Infectious Disease





  • Description: *** burning, itching, dysuria, discharge, 
  • Onset: ***
  • Associated Symptoms: *** discharge (color, consistency, odor), bleeding/spotting, dysuria, abdominal pain, back pain, pain with intercourse
  • Sexual History: *** sexually active, # partners, protection, h/o STIs
  • Lifestyle: *** new soaps, lotions, detergents, vaginal cleansers, sanitary products
  • Prior Episodes: ***
  • Notable PMH: *** endometriosis, fibroids, immunosuppression (HIV, diabetes)
  • Meds: *** recent abx, steroids, OTC meds


  • Wet mount and KOH prep 
  • If c/f STI - Gonorrhea and chlamydia NAAT 
  • If c/f menopause - FSH to confirm
  • Yeast infection - fluconazole 150mg PO once
  • Bacterial Vaginosis - metronidazole 500mg PO BID for 7 days OR metronidazole 0.75% gel intravaginally once daily for 5 days
  • Trichomoniasis - metronidazole 2g PO once
  • Atrophic vaginitis - topical estrogen therapy (conjugated estrogen cream 0.5g intravaginally 1-3 times per week)



  • Candida (Yeast) Infection
  • Bacterial Vaginosis (gardnerella)
  • Trichomoniasis
  • STI (chlamydia, gonorrhea)


  • Atrophic vaginitis (post-menopausal) 
  • Allergic Reaction/Contact Dermatitis
  • Lichen Sclerosis
  • Vulvodynia

Template coming soon!

Patient Guidance and Information

Diagnosis of Vulvovaginitis

Based on your symptoms, you have vulvovaginitis or inflammation of the vulva and vagina. This condition is common and can cause symptoms including itching, burning, discomfort, and discharge. It is often caused by an infection, but can also be caused by other irritants.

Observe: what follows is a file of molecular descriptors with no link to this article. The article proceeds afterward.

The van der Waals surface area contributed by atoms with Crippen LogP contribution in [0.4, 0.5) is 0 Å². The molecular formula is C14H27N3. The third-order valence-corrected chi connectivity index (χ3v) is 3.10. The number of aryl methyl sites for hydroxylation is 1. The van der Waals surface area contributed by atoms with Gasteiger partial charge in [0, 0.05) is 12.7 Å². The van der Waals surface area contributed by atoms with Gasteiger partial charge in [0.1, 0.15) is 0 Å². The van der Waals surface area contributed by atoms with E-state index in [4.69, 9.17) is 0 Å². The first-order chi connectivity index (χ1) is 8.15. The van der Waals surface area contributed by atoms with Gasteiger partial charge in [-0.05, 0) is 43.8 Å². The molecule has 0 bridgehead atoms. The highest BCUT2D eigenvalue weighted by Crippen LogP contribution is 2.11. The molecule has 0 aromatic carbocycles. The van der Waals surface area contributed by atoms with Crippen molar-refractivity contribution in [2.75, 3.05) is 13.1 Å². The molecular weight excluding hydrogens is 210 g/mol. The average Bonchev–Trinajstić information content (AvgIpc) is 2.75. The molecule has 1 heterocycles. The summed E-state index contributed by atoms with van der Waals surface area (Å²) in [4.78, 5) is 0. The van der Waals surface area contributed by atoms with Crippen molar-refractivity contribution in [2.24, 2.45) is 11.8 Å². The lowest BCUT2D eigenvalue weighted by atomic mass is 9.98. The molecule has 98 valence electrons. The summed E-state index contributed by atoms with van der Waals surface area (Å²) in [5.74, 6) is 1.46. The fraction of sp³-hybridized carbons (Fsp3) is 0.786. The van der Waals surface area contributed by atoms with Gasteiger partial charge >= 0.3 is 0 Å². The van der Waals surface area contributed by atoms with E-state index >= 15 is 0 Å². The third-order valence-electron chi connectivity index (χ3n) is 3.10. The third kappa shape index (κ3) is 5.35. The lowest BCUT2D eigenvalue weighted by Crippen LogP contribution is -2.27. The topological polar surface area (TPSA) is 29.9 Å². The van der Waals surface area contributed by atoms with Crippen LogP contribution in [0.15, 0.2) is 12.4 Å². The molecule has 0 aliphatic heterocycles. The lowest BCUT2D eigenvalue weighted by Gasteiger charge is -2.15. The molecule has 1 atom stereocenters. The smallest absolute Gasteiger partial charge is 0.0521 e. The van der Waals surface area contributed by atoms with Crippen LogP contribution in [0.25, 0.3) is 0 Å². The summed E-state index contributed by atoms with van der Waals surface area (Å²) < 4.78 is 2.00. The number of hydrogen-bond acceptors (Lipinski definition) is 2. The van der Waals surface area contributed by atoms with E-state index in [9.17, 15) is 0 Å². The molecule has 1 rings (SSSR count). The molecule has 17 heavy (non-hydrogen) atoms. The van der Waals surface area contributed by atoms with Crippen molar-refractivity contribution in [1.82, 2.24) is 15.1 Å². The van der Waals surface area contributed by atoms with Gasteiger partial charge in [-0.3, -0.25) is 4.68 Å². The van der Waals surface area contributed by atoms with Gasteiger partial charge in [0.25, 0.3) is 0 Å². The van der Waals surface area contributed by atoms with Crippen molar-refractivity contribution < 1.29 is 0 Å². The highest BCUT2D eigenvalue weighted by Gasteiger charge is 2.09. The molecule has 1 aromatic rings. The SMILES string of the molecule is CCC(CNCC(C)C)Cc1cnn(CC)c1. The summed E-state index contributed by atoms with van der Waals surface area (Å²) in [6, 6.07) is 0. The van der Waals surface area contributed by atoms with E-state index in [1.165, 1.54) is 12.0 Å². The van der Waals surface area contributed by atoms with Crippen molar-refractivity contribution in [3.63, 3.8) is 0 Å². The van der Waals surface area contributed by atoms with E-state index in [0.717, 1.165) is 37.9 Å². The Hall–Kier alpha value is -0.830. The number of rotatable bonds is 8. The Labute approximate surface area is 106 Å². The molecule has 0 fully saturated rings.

You’ve been prescribed ***. Please take *** and be sure to finish the entire course, even if you start to feel better before the medication runs out. 

Continue to keep the vaginal area clean and dry and avoid douching as it can disrupt the balance of natural healthy bacteria in the vagina. Loose-fitting clothing can also help the area dry and prevent irritation. 

Please let our office know if your symptoms have not improved by the end of the treatment course, or if your symptoms worsen.

If You Remember Nothing Else

Conduct a thorough history, including onset and characteristics of symptoms, sexual history, personal hygiene practices, and recent product use. A detailed physical exam is a must, focusing on discharge, lesions, erythema, or edema. Key tests include wet mount, KOH prep, vaginal pH, and when indicated, NAAT for STIs. For treatment, tailor the therapy to the specific cause: antifungals for yeast, antibiotics for bacterial vaginosis or trichomoniasis, and often just cessation of an irritant for contact dermatitis. Educate patients on proper genital hygiene, and always have a follow-up plan to ensure resolution.

Clinical Pearls

  • Burning is more associated with a yeast infection or bacterial vaginosis; intense itch more associated with parasitic infections like trichomoniasis
  • Clue cells (epithelial cells covered with bacteria) on wet mount are diagnostic for bacterial vaginosis; men are not treated for BV, but can be asymptomatic carriers
  • Not all yeast infections are caused by Candida albicans. Non-albicans Candida species (like Candida glabrata) may be resistant to azole therapies
  • Discharge: thick white - yeast infection; thin, grayish-white, foul-smelling - bacterial vaginosis; greenish-yellow discharge - trichomoniasis
  • Douching or use of soaps can disrupt vaginal flora leading to an increased risk of infection like BV; new products can also cause allergic reactions or contact dermatitis
  • Recent treatment with abx for a UTI is a set up for a yeast infection
  • The hormonal changes during menopause can cause thinning and drying of the vaginal walls (atrophic vaginitis), leading to itching or discomfort
  • "Whiff Test" (amine odor when KOH is added to vaginal secretions) that's positive suggests bacterial vaginosis
  • Vaginal pH is elevated in BV and trichomoniasis but usually normal in yeast infection

Trials and Literature

Other Resources